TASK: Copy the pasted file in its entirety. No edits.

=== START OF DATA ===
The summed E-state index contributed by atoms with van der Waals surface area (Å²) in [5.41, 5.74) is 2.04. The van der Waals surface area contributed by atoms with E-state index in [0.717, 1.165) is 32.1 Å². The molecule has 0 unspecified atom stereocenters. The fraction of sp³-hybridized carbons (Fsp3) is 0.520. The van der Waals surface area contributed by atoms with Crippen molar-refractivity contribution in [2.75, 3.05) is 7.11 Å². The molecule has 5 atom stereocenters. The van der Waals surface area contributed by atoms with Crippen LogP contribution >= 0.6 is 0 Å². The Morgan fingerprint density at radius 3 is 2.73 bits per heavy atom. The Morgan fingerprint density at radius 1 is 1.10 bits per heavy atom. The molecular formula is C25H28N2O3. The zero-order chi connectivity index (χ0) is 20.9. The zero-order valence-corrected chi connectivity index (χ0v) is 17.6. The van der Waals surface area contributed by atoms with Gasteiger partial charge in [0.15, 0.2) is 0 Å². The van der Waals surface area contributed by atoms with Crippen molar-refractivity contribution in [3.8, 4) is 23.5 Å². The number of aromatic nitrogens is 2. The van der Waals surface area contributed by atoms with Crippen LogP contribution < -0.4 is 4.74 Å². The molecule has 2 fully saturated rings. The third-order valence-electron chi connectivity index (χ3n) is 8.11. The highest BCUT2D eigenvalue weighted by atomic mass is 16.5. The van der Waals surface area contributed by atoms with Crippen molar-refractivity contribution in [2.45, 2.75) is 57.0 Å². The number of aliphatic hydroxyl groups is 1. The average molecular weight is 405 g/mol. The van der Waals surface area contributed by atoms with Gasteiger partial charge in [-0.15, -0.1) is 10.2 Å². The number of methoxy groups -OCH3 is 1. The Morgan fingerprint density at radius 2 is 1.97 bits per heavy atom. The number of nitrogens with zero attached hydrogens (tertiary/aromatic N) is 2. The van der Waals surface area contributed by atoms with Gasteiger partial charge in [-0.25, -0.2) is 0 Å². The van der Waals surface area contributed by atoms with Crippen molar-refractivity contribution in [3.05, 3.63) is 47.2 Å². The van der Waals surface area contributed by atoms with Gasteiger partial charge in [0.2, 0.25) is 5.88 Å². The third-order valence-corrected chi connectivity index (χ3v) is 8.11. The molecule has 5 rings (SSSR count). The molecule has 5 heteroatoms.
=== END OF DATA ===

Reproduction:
The summed E-state index contributed by atoms with van der Waals surface area (Å²) in [5.41, 5.74) is 2.04. The van der Waals surface area contributed by atoms with E-state index in [0.717, 1.165) is 32.1 Å². The molecule has 0 unspecified atom stereocenters. The fraction of sp³-hybridized carbons (Fsp3) is 0.520. The van der Waals surface area contributed by atoms with Crippen molar-refractivity contribution in [2.75, 3.05) is 7.11 Å². The molecule has 5 atom stereocenters. The van der Waals surface area contributed by atoms with Crippen LogP contribution >= 0.6 is 0 Å². The Morgan fingerprint density at radius 3 is 2.73 bits per heavy atom. The Morgan fingerprint density at radius 1 is 1.10 bits per heavy atom. The molecular formula is C25H28N2O3. The zero-order chi connectivity index (χ0) is 20.9. The zero-order valence-corrected chi connectivity index (χ0v) is 17.6. The van der Waals surface area contributed by atoms with Gasteiger partial charge in [0.15, 0.2) is 0 Å². The van der Waals surface area contributed by atoms with Crippen molar-refractivity contribution in [3.8, 4) is 23.5 Å². The number of aromatic nitrogens is 2. The van der Waals surface area contributed by atoms with Crippen LogP contribution < -0.4 is 4.74 Å². The molecule has 2 fully saturated rings. The third-order valence-electron chi connectivity index (χ3n) is 8.11. The highest BCUT2D eigenvalue weighted by atomic mass is 16.5. The van der Waals surface area contributed by atoms with Crippen molar-refractivity contribution in [2.45, 2.75) is 57.0 Å². The number of aliphatic hydroxyl groups is 1. The average molecular weight is 405 g/mol. The van der Waals surface area contributed by atoms with Gasteiger partial charge in [-0.15, -0.1) is 10.2 Å². The number of methoxy groups -OCH3 is 1. The Morgan fingerprint density at radius 2 is 1.97 bits per heavy atom. The number of nitrogens with zero attached hydrogens (tertiary/aromatic N) is 2. The van der Waals surface area contributed by atoms with Gasteiger partial charge in [-0.25, -0.2) is 0 Å². The van der Waals surface area contributed by atoms with Crippen molar-refractivity contribution in [3.05, 3.63) is 47.2 Å². The van der Waals surface area contributed by atoms with Gasteiger partial charge in [0.2, 0.25) is 5.88 Å². The third-order valence-corrected chi connectivity index (χ3v) is 8.11. The molecule has 5 rings (SSSR count). The molecule has 5 heteroatoms.